A 40-year-old male presented to the ED with 4 days of right upper quadrant pain. The pain came on acutely 4 days ago while eating and had been constant since then. He endorsed nausea, but denied vomiting, diarrhea, and fever. He had never had pain like this before.

 

VS: BP 138/74, P 58, T 36.7 °C (98.1 °F), RR 20, SpO2 100%

 

Physical exam revealed an abdomen that was soft and non-distended. There was mild tenderness in the RUQ. Murphy’s sign was absent.

 

The ED team taking care of him decided to do a point-of-care RUQ ultrasound and obtained laboratory tests. The BSUS can be seen below:

 

 

You can see that the GB is not filled with anechoic fluid like normal. The GB appears to be hyperechoic compared to the liver. Also, please note the edge artifact seen on the lateral edges of the GB.

 

Here is a measurement of the GB wall:

Screen Shot 2015-04-05 at 5.48.14 PM

It was 2.2 mm, which is normal. A normal GB wall is less than or equal to 3 mm.

 

Here is a measurement of the common bile duct:

Screen Shot 2015-04-05 at 5.47.01 PM

It measures 9.7 mm, which is enlarged. A normal CBD should be less than or equal to 6-7 mm.

 

WBC count was 3.4. Lipase and LFTs were normal.

 

What do you make of all these results?

 

We thought that the GB was sludge-filled because either a stone or stenosis was blocking the outflow of bile. There was no evidence of GB wall thickening, pericholecystic fluid, or a positive sonographic Murphy’s sign. Given the lack of these things, it was felt that the patient did not have cholecystitis currently, but it was believed that if his GB were not taken out, he would inevitably develop cholecystitis.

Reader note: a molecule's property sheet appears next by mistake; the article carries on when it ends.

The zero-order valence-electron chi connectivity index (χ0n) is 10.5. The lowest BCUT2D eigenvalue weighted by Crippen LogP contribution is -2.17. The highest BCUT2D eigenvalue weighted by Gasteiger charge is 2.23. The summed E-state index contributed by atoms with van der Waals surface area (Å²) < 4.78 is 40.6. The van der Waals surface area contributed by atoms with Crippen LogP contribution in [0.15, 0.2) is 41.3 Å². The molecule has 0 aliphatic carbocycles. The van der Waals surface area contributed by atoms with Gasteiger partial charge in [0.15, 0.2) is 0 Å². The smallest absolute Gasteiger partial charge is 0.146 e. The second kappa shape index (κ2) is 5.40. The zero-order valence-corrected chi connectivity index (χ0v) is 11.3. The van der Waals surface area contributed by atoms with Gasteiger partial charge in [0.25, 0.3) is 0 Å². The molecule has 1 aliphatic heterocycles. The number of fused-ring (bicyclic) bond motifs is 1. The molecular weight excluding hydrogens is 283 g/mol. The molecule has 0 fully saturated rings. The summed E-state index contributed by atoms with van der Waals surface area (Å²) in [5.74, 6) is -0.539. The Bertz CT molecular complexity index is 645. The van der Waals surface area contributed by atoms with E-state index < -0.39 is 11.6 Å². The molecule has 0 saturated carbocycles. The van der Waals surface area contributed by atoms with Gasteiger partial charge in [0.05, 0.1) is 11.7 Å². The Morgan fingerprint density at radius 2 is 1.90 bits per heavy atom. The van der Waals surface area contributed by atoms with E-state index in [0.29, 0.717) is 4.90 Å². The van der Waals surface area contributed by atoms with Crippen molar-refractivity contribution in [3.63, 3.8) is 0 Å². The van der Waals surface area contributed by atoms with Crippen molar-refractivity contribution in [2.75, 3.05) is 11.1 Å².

He was admitted to surgery and underwent an uneventful cholecystectomy. The surgeons noted a stone lodged in the neck of the gallbladder. Given the CBD dilation, an intraoperative cholangiogram was also performed. There was no stone or stenosis present.

 

Bottom Line: 

  1. A normal GB wall is less than or equal to 3 mm.
  2. A normal CBD is less than or equal to 6-7 mm.
  3. Bedside RUQ ultrasound can rapidly aid in the diagnosis of a vast array of hepatobiliary pathology.
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